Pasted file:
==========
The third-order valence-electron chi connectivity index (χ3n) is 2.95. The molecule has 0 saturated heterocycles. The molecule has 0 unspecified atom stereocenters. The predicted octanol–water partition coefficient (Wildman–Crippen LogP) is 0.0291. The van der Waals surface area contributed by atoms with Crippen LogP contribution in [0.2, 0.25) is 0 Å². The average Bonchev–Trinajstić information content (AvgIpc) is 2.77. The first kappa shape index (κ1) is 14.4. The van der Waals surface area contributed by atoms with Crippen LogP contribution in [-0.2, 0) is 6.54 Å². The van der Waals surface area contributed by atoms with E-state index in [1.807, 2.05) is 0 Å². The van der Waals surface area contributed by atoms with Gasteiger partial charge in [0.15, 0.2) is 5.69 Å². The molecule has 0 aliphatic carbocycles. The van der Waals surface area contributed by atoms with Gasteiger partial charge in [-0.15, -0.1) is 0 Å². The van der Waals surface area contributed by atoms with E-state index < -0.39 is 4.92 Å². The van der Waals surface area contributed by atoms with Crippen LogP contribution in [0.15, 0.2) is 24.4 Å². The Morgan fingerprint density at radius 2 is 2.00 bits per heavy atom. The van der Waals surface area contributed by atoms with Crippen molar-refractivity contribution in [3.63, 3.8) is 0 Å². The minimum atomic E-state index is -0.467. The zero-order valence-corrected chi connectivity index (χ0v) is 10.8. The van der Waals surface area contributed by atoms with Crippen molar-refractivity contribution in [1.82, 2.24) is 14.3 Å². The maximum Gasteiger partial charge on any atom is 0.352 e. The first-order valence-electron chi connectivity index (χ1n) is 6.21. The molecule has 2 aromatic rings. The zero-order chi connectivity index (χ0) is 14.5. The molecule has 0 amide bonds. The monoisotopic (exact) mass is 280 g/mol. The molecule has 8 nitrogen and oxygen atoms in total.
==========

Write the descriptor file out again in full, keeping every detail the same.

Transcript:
The third-order valence-electron chi connectivity index (χ3n) is 2.95. The molecule has 0 saturated heterocycles. The molecule has 0 unspecified atom stereocenters. The predicted octanol–water partition coefficient (Wildman–Crippen LogP) is 0.0291. The van der Waals surface area contributed by atoms with Crippen LogP contribution in [0.2, 0.25) is 0 Å². The average Bonchev–Trinajstić information content (AvgIpc) is 2.77. The first kappa shape index (κ1) is 14.4. The van der Waals surface area contributed by atoms with Crippen LogP contribution in [-0.2, 0) is 6.54 Å². The van der Waals surface area contributed by atoms with E-state index in [1.807, 2.05) is 0 Å². The van der Waals surface area contributed by atoms with Gasteiger partial charge in [0.15, 0.2) is 5.69 Å². The molecule has 0 aliphatic carbocycles. The van der Waals surface area contributed by atoms with Gasteiger partial charge in [-0.15, -0.1) is 0 Å². The van der Waals surface area contributed by atoms with E-state index < -0.39 is 4.92 Å². The van der Waals surface area contributed by atoms with Crippen LogP contribution in [0.15, 0.2) is 24.4 Å². The Morgan fingerprint density at radius 2 is 2.00 bits per heavy atom. The van der Waals surface area contributed by atoms with Crippen molar-refractivity contribution in [3.63, 3.8) is 0 Å². The minimum atomic E-state index is -0.467. The zero-order valence-corrected chi connectivity index (χ0v) is 10.8. The van der Waals surface area contributed by atoms with Crippen molar-refractivity contribution in [1.82, 2.24) is 14.3 Å². The maximum Gasteiger partial charge on any atom is 0.352 e. The first-order valence-electron chi connectivity index (χ1n) is 6.21. The molecule has 2 aromatic rings. The zero-order chi connectivity index (χ0) is 14.5. The molecule has 0 amide bonds. The monoisotopic (exact) mass is 280 g/mol. The molecule has 8 nitrogen and oxygen atoms in total.